Wednesday, Aug. 3, 2011 | 2 a.m.
- Citizens weigh in on state of affairs in North Las Vegas (7-17-2011)
- Brownouts could cut fire union overtime (12-13-2009)
- Might NLV need to lean on Las Vegas for help? (7-20-2011)
- As state eyes takeover, 5 reasons North Las Vegas is in financial trouble (7-12-2011)
- Fire service could suffer from latest cuts (6-28-2009)
North Las Vegas began taking Fire Department vehicles out of service Monday to save on overtime costs, a first for Clark County emergency personnel.
A city spokeswoman said three vehicles were kept out of service Monday using a practice known as brownouts. She added that brownouts will continue on an as-needed basis as the financially strapped city attempts to address its debts to prevent a takeover by the state Taxation Department.
“This was approved by the City Council and the firefighters, and it’s what we needed to do to move forward,” said Juliet Casey, city spokeswoman.
Brownouts were among the numerous contract measures approved by the city and the North Las Vegas firefighters union about two weeks ago. By agreement, the city is “allowed” to implement brownouts from Aug. 1 through Jan. 21.
Brownouts are one way the city is cutting firefighter overtime, which was identified as a consistent problem in an April audit. The audit predicted “an annual deficit of approximately $1.7 million” because of firefighter overtime.
Typically, brownouts call for a fire engine to be pulled out of service for one day, and the firefighters assigned to that vehicle are used to fill in for absent firefighters in other fire stations. Those firefighters, who can number up to five per vehicle, are paid straight time, not overtime, saving the city money.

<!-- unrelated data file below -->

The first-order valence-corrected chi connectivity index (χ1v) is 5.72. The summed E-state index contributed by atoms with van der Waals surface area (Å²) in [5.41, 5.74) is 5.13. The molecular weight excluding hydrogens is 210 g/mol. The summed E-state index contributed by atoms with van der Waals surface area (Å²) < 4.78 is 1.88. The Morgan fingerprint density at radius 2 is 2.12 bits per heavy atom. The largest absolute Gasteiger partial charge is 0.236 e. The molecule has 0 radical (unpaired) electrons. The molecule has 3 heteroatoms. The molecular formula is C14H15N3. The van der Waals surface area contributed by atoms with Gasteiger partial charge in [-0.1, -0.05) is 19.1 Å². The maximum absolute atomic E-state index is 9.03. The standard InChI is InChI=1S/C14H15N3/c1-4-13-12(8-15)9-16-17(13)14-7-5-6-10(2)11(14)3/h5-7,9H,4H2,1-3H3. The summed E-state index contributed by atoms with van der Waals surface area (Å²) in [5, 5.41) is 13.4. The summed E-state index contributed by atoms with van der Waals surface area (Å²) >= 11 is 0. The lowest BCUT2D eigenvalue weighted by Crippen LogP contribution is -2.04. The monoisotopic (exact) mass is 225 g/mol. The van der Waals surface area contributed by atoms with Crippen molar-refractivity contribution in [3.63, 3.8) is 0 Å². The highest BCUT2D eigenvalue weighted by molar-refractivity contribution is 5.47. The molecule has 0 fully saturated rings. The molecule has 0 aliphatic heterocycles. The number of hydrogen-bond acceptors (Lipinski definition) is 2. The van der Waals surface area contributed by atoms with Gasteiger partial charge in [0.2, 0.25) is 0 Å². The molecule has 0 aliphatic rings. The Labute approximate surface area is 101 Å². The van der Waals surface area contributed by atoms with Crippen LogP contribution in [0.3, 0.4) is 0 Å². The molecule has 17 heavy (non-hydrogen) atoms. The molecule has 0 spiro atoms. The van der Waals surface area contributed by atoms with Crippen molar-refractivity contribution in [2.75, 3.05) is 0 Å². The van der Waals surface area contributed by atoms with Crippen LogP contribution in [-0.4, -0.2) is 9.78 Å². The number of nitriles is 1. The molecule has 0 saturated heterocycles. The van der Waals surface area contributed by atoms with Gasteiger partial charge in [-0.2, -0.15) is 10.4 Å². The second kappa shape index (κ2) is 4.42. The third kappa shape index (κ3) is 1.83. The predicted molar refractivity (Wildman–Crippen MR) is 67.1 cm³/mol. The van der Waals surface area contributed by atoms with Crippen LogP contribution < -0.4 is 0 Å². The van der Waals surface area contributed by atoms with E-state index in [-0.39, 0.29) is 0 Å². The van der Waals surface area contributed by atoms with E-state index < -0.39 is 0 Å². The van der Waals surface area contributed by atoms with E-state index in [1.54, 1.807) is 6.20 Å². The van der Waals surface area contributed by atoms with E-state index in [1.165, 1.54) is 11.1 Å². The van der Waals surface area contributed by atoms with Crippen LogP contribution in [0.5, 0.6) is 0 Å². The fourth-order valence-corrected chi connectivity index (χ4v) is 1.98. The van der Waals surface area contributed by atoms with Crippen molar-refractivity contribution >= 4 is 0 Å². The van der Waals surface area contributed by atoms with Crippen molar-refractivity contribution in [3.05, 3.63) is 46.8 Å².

The Sun first reported the possibility of brownouts being used in Southern Nevada in June 2009, but only in relation to Clark County fire units. Then in December 2009, the Community Priorities Committee, an ad hoc group established by former County Commissioner Rory Reid, brought up brownouts as a way to save money. The county, however, never used that option.
Nationwide, though, brownouts have been employed by communities facing similar budget deficits.
In 2008, Sacramento began using brownouts, resulting in some fire service delays. The Sacramento Bee reported response times increased by about 90 seconds in areas where one vehicle was taken out of service.
Part of the worry with taking vehicles out of service is how it will affect service in neighboring communities.
But Tim Szymanski, Las Vegas Fire & Rescue spokesman, said he doesn’t expect to see much difference. Units from the two fire departments already help each other out because of the automated 911 system that calls for the closest unit available to an emergency.
“We’re not going to see much difference,” said Szymanski, adding that Las Vegas was aware of the coming brownouts in North Las Vegas. “A lot of times we already go into (North Las Vegas) and a lot of times they come into the city.”
Szymanski looked at the calls for service Tuesday morning and said he saw “absolutely no difference,” adding that “if we do see a lot of calls for service (in North Las Vegas), we will re-evaluate.”
Brownouts in North Las Vegas won’t effect unincorporated Clark County as much because the city’s population base doesn’t overlap as much with the county’s, Commissioner Steve Sisolak said. His bigger worry is that the brownouts are more evidence of North Las Vegas’ money problems.
“That’s of great concern to everyone in Southern Nevada,” he said.
Some of the worries expressed this summer when the city’s budget issues became more apparent were that if the city is taken over by the state, surrounding communities would be forced to assume some of the city’s services and expenses.